uh…..yea, thats what Fallon does with his skits and games he plays with guests. Late night shows are going to have a format. But the reason he is absolutely killing it right now is because he doesn’t just follow that format in such cookie cutter fashion.

  • ken ciufo on 11.06.2015 at 12:48 am

    Did you know , that since the publicized Volkswagon emissions problem ; Orders have surged in China ? !!!

  • Jennifer Foresman on 12.10.2016 at 12:46 am

    I love the Late Night Show. But was sick tonight that Jimmy gave Duane Johnson rocKS with leather from Nordstrom (china). I’m a local leather worker and wasn’t even contacted for a bid. So much for all you criticize when you don’t support local.
    Hypocrites, like everyone.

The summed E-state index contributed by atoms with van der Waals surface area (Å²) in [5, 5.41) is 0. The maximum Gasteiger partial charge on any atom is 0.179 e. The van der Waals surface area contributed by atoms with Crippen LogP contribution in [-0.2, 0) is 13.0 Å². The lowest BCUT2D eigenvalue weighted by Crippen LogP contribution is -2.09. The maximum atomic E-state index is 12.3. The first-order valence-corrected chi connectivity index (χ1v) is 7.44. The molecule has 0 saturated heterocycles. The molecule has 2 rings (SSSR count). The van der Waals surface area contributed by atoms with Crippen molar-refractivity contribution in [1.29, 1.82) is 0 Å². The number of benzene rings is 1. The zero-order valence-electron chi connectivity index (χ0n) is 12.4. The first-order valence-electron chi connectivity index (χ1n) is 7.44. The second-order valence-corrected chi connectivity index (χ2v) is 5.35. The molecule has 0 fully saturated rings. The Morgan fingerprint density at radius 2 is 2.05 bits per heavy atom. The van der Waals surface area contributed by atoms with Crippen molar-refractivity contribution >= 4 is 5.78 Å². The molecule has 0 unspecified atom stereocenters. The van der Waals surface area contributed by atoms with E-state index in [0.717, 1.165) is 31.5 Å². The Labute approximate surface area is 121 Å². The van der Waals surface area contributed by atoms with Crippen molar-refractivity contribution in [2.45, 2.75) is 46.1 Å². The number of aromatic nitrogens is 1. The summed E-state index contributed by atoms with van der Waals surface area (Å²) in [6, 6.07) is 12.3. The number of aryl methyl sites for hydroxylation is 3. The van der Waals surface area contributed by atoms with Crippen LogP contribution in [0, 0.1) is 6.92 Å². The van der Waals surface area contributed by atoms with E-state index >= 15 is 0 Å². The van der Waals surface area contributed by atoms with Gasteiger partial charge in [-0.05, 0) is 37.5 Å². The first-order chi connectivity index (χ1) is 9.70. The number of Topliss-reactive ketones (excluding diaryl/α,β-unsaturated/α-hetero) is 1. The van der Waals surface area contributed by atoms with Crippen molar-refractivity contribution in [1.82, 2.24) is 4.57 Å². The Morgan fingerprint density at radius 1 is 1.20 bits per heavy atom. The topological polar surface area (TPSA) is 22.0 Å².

Jenne Leatherwork

  • mike rutherford on 06.15.2017 at 11:42 pm

    Jimmy, Shave the beard!!! It doesn’t fit your face and the fad is so 5 minutes ago.

  • Eric N. Jones on 09.22.2017 at 7:25 pm

    It would good to see a show with a video game skit of a video game with Trump and Kim battling each other. The game would be played by two member of congress. Second idea: a skit of someone going in a barber shop to get a hair cut and the person looks at a picture style chart and says give me a number one which is a picture of Trump’s hair style. The next person come in gets in the chair and says give me a number five and it is a picture of Kim! I what a laugh. I hope you use my idea.

    Eric N. Jones